LEAD SAFETY

Often referred to as a silent killer, lead is a debilitating toxin hiding in pre-1978 homes and properties. Lead isn’t choosy – it can be found in small cottages and bungalows, as well as grand old homes.

When old lead paint begins to break down and deteriorate, chips and dust can easily be ingested. Children under the age of six are particularly susceptible to the dangers of lead poisoning because their bodies more easily absorb lead. Children  often play on floors where lead dust can be most prevalent.  And, they put items in their mouths which potentially have lead dust coating and even chew on window sills and eat lead chips.

Ingesting lead increases the lead levels in blood – which affects brain and nervous system activity.  THERE IS NO KNOWN SAFE LEVEL OF LEAD IN THE BODY.  Lead poisoning often leads to long-term developmental and behavioral problems. Most children affected by lead poisoning show no visible signs.  A blood test is the only way to determine if lead is present in your body.

More than 300,000 children in the United States have dangerous blood lead levels and more than 38 million U.S. homes are estimated to still contain lead paint, which was banned in 1978.  In Iowa, 1 out of every 14 children tested has elevated levels of lead in their blood. And, more than 50% of the homes in Iowa, both in rural and urban areas, were built before 1960.

Mutual Responsibility for Contractors and Building Owners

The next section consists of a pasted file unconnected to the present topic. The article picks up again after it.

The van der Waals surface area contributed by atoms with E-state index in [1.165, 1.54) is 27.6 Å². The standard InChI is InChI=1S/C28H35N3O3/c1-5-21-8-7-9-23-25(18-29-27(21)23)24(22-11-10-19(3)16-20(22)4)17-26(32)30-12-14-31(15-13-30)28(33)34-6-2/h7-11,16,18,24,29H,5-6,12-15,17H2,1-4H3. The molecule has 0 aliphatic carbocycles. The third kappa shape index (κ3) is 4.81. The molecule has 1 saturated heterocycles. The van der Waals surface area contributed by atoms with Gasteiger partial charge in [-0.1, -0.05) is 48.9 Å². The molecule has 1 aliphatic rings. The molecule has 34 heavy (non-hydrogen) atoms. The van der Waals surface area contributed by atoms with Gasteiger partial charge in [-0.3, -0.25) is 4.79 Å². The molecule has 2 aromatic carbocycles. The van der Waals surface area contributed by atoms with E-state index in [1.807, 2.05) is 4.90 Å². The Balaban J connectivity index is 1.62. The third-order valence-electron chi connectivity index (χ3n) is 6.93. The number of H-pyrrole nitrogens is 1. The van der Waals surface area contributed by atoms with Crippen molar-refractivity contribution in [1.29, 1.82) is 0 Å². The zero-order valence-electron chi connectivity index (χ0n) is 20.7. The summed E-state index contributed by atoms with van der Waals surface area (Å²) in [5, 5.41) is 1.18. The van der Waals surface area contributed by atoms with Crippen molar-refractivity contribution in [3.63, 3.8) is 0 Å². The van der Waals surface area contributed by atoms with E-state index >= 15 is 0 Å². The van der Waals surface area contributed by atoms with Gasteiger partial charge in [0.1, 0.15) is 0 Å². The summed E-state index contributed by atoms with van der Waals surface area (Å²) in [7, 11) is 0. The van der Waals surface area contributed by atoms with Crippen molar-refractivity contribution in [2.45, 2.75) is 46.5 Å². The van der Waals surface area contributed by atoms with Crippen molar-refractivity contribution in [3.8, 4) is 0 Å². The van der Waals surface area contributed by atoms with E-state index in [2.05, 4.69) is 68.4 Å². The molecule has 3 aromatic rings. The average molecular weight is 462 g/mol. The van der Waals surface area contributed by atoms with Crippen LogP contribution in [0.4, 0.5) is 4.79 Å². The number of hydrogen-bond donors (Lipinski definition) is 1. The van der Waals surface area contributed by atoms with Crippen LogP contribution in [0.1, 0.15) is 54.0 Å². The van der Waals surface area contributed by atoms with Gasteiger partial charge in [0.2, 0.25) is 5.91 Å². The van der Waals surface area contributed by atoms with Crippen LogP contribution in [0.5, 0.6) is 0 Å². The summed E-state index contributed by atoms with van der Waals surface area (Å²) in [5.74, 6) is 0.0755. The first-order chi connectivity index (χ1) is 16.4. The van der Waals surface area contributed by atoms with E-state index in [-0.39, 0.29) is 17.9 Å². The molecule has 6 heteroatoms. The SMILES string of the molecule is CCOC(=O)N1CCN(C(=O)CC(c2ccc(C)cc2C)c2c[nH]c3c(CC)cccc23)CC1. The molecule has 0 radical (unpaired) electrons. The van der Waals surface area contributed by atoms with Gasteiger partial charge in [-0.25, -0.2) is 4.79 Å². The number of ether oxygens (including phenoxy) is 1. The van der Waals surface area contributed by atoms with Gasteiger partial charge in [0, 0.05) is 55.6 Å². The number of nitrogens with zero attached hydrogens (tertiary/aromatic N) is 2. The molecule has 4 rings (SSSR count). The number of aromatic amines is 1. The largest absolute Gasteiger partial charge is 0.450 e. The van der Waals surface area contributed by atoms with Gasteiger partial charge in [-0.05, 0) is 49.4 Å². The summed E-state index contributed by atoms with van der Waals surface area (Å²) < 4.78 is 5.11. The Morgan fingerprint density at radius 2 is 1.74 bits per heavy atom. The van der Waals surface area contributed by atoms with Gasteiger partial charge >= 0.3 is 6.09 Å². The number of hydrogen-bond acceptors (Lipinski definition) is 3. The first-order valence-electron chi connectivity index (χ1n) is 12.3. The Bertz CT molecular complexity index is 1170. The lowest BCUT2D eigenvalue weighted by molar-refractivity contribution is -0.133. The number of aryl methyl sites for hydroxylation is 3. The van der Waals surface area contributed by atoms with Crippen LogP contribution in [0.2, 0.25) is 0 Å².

Contractors who work on pre-1978 housing need to be educated in the dangers of lead-based paint and on how to safely remove it.  The Environmental Protection Agency and the State of Iowa require renovators and remodelers to be certified in lead-safe work practices by 2010.

Many contractors recognize they need to learn the skills necessary to perform their renovation and remodeling tasks using lead-safe practices.  Unfortunately, there remain too many contractors who have not made the investment to become certified and are creating higher risk of disrupting lead in their clients’ properties.

Homeowners and Property Owners Need to Educate Themselves

Owning a home or property built before 1978 carries greater risks and challenges as it becomes necessary to remodel and renovate these older properties.

  • Ask potential contractors questions so you can assess contractors’ understanding of lead-safe work practices.
  • Hire only contractors certified in lead-safe work practices.
  • Make sure your contractor provides you with the brochure  ‘Lead Poisoning – How To Protect Iowa Families’.